Nowadays, social media readily provides us with these “Confederates”, delivering a daily diet of simplistic slogans and catchphrases. The channels are our Smartphones, which in turn gives us a false sense of being permanently connected to the world, when in fact, through the algorithms imbedded in our phones, we are being largely prevented from seeing the viewpoints of other potential reference groups. Thus, whilst our social media groups present us with a new sense of agency and power--we assume we are no longer helpless-- we are also surrendering our individual judgments.
Then comes ideology or ideals on how to develop a just societal order—both economic and political. In a feedback loop, herd behaviour encourages the formation of ideologies as ideologies encourage herd behaviour. Herds, in turn, become easy prey to authoritarian leadership. To be convincing, these leaders need only appeal to the herd.
There are numerous examples of this phenomenon: from Germany’s experience after World War I, to the Trumpian Americans of 2022, and yes, to many Filipinos of today. They become “stupid” people. They listen to “theories” and “news” from social media —voices of friends and strangers alike—repeating in a vicious cycle similar simplistic messages. With no varied sources of information, many become casualties of concocted “news” and false ideologies. No longer able to use their analytical skills, they believe and mouth the same misinformation to spread and convince others in their chat groups to “see” the light.
Bonhoeffer claims that “stupid” people, innocent victims they may be, are nevertheless dangerous. The reason is that, once they are committed to a particular ideology, they become very stubborn--one can no longer reason with them. Moreover, unlike Machiavellian characters, "stupid" people are unpredictable—one can never know which way they may head--therefore, the difficulty to muster counterarguments.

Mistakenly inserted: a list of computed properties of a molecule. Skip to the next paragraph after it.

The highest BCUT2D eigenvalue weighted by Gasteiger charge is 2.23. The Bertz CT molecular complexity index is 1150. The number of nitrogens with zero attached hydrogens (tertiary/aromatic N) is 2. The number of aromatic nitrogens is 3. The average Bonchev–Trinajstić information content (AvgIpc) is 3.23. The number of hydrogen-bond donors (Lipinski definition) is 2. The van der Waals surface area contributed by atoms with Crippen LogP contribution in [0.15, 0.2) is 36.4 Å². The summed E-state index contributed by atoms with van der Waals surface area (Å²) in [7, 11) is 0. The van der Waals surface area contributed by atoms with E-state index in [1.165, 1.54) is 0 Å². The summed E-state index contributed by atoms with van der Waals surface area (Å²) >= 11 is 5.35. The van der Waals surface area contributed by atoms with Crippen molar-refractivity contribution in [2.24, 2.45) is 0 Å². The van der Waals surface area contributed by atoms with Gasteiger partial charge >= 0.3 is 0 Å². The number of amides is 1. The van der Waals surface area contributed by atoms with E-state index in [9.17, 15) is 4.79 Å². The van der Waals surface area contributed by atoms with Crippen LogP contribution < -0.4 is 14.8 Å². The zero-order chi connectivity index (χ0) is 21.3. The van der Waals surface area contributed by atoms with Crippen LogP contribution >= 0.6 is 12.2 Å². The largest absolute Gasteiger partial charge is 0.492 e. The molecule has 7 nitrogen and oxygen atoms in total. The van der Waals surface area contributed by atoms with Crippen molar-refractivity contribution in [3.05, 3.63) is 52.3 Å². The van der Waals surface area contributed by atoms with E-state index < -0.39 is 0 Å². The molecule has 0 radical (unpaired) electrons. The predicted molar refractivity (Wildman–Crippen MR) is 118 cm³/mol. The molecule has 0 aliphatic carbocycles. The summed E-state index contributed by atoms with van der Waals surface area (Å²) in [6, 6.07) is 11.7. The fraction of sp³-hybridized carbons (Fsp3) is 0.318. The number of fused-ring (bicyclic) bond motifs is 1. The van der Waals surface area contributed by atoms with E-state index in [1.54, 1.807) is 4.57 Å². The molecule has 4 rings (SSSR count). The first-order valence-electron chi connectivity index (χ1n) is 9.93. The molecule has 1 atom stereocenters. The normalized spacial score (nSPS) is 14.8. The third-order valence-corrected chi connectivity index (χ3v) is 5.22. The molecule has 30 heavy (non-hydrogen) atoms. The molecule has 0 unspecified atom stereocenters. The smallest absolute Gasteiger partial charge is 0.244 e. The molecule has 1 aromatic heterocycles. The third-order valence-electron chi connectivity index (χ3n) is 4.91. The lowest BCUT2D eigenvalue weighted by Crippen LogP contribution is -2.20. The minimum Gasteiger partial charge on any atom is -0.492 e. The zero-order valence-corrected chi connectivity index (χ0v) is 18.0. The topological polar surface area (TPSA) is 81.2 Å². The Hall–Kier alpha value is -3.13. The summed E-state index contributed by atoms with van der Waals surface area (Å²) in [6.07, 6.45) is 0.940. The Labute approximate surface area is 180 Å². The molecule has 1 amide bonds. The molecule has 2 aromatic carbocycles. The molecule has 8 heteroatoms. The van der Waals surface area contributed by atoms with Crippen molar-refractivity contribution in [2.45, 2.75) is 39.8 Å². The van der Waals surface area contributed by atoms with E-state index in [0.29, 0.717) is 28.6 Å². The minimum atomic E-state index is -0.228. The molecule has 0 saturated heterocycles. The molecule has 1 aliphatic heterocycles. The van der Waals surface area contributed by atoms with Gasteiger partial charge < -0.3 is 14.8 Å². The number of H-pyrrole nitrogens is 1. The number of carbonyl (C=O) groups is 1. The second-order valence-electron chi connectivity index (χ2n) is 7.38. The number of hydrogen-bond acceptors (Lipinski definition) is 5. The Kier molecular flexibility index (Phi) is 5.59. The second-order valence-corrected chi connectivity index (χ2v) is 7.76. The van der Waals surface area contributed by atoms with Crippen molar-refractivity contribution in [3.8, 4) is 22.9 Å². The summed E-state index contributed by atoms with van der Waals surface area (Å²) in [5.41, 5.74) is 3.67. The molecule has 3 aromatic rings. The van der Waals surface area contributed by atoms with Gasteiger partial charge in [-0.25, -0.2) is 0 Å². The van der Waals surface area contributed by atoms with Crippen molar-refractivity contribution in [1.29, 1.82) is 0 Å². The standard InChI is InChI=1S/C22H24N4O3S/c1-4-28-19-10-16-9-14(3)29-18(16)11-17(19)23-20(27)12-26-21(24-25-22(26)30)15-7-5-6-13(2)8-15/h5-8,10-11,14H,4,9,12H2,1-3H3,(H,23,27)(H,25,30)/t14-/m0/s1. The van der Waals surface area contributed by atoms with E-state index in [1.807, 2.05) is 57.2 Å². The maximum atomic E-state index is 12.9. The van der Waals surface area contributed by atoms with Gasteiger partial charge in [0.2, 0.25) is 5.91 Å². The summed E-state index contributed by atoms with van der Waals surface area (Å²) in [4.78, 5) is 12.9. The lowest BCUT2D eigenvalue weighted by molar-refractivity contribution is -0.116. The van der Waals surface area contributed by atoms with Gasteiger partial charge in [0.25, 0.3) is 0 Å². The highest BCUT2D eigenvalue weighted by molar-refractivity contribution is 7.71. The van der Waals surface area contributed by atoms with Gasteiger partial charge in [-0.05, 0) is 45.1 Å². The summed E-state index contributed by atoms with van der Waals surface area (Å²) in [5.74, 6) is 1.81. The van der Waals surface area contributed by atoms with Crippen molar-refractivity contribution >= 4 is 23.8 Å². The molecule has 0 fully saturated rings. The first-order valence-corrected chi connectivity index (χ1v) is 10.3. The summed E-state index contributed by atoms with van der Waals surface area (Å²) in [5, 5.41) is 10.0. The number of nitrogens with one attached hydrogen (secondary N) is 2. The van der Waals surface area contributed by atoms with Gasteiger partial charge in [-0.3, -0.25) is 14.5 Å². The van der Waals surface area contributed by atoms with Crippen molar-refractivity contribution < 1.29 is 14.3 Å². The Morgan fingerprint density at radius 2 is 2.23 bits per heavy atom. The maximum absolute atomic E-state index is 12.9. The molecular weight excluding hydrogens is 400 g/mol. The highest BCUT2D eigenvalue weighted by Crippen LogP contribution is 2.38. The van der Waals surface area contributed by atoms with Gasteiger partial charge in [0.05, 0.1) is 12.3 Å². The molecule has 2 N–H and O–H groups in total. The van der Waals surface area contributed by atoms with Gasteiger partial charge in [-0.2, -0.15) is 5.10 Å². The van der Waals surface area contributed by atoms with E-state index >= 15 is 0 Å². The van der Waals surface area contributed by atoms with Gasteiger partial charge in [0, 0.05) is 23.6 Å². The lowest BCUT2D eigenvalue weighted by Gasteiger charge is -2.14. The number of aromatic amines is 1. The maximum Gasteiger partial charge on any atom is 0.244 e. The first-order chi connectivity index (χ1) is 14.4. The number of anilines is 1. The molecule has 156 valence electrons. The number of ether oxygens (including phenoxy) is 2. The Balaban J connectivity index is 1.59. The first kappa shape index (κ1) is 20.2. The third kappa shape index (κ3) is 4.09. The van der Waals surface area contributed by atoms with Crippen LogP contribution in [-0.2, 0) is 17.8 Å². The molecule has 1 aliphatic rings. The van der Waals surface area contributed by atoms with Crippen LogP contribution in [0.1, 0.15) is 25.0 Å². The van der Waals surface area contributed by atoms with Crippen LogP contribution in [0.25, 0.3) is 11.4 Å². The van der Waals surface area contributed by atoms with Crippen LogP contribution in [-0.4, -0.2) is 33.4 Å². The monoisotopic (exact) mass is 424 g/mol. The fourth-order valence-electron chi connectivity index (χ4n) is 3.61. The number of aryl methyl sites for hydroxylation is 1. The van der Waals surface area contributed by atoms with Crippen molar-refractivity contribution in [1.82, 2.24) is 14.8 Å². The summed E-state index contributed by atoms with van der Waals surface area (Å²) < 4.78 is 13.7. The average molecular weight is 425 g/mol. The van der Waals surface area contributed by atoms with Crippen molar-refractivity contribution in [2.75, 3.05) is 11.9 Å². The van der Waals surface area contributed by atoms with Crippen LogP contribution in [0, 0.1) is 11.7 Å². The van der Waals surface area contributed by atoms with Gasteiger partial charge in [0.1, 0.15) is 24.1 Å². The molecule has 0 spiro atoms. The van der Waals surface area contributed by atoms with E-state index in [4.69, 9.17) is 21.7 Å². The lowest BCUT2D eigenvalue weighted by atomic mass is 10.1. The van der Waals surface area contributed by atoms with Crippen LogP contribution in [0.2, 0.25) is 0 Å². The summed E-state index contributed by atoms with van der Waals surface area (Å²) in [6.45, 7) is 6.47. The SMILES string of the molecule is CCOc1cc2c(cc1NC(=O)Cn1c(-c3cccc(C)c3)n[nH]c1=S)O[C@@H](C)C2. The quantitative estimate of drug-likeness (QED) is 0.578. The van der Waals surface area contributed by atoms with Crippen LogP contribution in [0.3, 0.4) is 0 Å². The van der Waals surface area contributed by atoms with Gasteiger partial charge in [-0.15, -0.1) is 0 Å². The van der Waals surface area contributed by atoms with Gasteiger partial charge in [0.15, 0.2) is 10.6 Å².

I observe Philippine society today, the inequalities of our hugely p0larised nation. The amelioration of this situation is nowhere in sight so long as there is a dire lack of government attention to education. Poor access to educational facilities and poor teachers training programmes produce substandard schools. No wonder that in the 2018 survey of 79 countries done by the Organisation of Economic Cooperation and Development (OECD), the Philippines scored last in reading, and second to last in both math and science.* As if to add insult to injury, the shut-down of in-person schooling for the past 23 months--one of the longest lockdowns in the world--is exacerbating an already bad situation. What about online education? Due to a variety of reasons, including the lack of internet access and supply of computer tablets, last year's online school participation was approximately only 15% of some 30million Filipino students.
As though our societal problems were not enough, might these low academic achievements reflect our failure to develop critical thinking in the first place? Might they naturally make us easy prey to the simplistic messages we get from our daily diet of texts, Facebook and Instagram postings, chat group exchanges, and other forms of abbreviated communication done through social media?
Where to from here? To protect ourselves from being "stupid", we should learn the virtue of discernment. We have to learn to appreciate reading longer articles and books, as they are our vehicles to explore the nuances of messages for which social media has no space, both literally and figuratively. Most importantly, as citizens of a democratic country, we should address our societal problems by holding ourselves accountable for the kinds of people whom we place in powerful positions--that they reflect the values we hold dear.